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Homer, Eakins, and Anshutz : the search for American identity in the gilded age

Auteur : Randall C Griffin; Winslow Homer; Thomas Eakins; Thomas Pollock Anshutz
Éditeur : University Park, Pa. : Pennsylvania State University, ©2004.
Édition/format :   Livre : Publication gouvernementale provinciale ou d'état : AnglaisVoir toutes les éditions et les formats
Base de données :WorldCat
Résumé :
"Randall Griffin's book examines the ways in which artists and critics sought to construct a new identity for America during the era dubbed the Gilded Age because of its leaders' taste for opulence. Artists such as Winslow Homer, Thomas Eakins, and Thomas Anshutz explored alternative "American" themes and styles, but widespread belief in the superiority of European art led them and their audiences to look to the Old  Lire la suite...
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Détails

Personne nommée : Winslow Homer; Winslow Homer; Winslow Homer
Type d’ouvrage : Publication gouvernementale, Publication gouvernementale provinciale ou d'état, Ressource Internet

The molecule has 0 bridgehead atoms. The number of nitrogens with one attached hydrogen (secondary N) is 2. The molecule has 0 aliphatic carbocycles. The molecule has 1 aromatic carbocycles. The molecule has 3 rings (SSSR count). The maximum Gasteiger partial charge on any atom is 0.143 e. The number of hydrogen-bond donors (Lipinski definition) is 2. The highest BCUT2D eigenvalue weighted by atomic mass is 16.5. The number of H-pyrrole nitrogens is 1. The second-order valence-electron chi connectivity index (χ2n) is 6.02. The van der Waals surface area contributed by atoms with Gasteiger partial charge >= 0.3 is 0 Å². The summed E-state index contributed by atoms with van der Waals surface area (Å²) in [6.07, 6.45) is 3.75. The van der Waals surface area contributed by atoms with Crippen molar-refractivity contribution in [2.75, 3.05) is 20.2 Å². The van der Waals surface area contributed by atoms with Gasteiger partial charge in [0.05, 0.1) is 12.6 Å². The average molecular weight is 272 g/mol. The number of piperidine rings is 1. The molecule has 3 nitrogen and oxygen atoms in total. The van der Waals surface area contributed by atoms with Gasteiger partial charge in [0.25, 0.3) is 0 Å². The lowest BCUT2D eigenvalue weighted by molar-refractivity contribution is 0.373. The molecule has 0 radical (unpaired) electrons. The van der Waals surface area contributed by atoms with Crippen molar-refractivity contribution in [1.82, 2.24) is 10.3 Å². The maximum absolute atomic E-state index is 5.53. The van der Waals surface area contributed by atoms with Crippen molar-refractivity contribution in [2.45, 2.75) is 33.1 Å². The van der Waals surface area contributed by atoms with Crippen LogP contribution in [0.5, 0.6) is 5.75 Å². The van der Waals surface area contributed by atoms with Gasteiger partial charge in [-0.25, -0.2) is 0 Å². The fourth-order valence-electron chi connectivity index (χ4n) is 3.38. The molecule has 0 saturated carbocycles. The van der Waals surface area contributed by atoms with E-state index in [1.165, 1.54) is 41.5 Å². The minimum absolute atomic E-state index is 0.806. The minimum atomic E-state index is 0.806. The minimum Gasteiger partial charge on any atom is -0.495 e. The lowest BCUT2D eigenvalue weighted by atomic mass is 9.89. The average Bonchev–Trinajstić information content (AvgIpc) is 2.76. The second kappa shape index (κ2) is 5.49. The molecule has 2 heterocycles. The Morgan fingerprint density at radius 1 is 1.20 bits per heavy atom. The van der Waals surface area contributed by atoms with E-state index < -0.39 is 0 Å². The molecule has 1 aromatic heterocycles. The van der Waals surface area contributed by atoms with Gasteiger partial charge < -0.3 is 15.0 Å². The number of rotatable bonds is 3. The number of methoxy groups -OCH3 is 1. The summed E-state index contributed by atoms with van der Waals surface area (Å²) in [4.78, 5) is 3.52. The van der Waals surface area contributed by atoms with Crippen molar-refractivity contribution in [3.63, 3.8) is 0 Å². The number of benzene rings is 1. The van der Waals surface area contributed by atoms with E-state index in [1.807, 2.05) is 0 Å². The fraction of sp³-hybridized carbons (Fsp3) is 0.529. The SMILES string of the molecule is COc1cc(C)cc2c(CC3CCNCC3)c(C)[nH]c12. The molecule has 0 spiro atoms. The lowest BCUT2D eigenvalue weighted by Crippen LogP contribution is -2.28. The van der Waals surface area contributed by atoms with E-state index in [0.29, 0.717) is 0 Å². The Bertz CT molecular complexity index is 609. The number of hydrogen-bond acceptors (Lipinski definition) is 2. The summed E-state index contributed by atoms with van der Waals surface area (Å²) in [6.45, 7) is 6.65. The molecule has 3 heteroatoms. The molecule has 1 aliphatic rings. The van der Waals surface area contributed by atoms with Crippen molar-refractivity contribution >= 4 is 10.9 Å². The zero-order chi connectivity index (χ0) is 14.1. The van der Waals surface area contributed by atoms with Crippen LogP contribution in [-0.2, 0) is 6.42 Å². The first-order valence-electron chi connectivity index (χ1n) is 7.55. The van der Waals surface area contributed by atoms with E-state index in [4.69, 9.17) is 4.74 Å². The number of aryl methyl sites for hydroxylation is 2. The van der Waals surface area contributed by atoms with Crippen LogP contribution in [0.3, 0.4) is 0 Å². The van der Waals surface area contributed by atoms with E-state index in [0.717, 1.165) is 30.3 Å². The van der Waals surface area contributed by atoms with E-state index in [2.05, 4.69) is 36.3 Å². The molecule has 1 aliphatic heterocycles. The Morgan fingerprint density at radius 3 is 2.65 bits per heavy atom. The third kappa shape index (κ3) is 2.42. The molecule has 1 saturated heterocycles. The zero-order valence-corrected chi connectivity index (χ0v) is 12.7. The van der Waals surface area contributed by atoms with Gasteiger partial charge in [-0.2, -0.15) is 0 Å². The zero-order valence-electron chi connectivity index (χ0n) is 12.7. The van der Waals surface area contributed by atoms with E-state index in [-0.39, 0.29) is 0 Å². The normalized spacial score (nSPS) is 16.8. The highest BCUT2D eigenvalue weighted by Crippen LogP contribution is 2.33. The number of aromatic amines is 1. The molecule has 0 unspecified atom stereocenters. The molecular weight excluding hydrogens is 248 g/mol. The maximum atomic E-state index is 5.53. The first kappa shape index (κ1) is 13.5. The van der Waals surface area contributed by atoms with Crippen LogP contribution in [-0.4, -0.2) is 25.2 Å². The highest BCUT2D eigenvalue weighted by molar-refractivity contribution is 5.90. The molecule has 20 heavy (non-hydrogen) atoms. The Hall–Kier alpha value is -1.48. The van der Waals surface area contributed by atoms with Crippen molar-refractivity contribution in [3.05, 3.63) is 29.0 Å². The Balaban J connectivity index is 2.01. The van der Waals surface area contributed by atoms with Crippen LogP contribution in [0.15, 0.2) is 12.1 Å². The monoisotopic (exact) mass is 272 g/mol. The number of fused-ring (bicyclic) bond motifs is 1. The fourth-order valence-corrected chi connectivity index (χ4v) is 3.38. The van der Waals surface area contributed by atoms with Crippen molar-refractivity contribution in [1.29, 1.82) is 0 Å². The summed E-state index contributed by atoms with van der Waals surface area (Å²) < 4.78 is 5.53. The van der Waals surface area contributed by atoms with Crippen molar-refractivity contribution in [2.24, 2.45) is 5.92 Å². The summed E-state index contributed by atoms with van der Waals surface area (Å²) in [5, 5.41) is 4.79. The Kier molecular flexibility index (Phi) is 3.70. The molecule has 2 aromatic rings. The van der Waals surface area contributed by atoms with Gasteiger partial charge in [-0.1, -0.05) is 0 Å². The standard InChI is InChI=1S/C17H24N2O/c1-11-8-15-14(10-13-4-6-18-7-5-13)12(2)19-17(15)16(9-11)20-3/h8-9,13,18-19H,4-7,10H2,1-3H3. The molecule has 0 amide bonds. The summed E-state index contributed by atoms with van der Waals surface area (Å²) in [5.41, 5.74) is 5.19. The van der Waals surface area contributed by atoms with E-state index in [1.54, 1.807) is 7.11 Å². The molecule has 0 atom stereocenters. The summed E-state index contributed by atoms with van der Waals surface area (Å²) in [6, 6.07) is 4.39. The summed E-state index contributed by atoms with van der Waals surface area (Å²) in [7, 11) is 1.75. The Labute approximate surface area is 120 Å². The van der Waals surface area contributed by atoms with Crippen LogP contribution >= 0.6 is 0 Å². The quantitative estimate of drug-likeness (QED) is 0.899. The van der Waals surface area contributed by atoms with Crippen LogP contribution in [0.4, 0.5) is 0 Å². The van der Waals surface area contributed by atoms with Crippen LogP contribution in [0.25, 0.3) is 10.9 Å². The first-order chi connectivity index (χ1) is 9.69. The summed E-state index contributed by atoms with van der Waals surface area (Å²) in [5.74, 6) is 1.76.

Format : Livre, Ressource Internet
Tous les auteurs / collaborateurs : Randall C Griffin; Winslow Homer; Thomas Eakins; Thomas Pollock Anshutz
ISBN : 0271023295 9780271023298
Numéro OCLC : 53276308
Description : xxviii, 178 p. : ill. (some col.) ; 24 cm.
Contenu : Refashioning "America" in art --
Negotiating identity after the Civil War in the paintings of Winslow Homer --
A burst of unsettling imagery --
Finding the old world at home --
Winslow Homer, avatar of Americanness --
When America became other in the Adirondack scenes of Winslow Homer --
Postscript: a return to American themes.
Responsabilité : Randall C. Griffin.
Plus d’informations :

Résumé :

"Randall Griffin's book examines the ways in which artists and critics sought to construct a new identity for America during the era dubbed the Gilded Age because of its leaders' taste for opulence. Artists such as Winslow Homer, Thomas Eakins, and Thomas Anshutz explored alternative "American" themes and styles, but widespread belief in the superiority of European art led them and their audiences to look to the Old World for legitimacy. This rich, never-resolved contradiction between the native and autonomous, on the one hand, and, on the other, the European and borrowed serves as the armature of Griffin's innovative look at how and why the world of art became a key site in the American struggle for identity." "Homer, Eakins, and Anshutz will be of importance to all those interested in American culture as well as to specialists in art history and art criticism."--BOOK JACKET.

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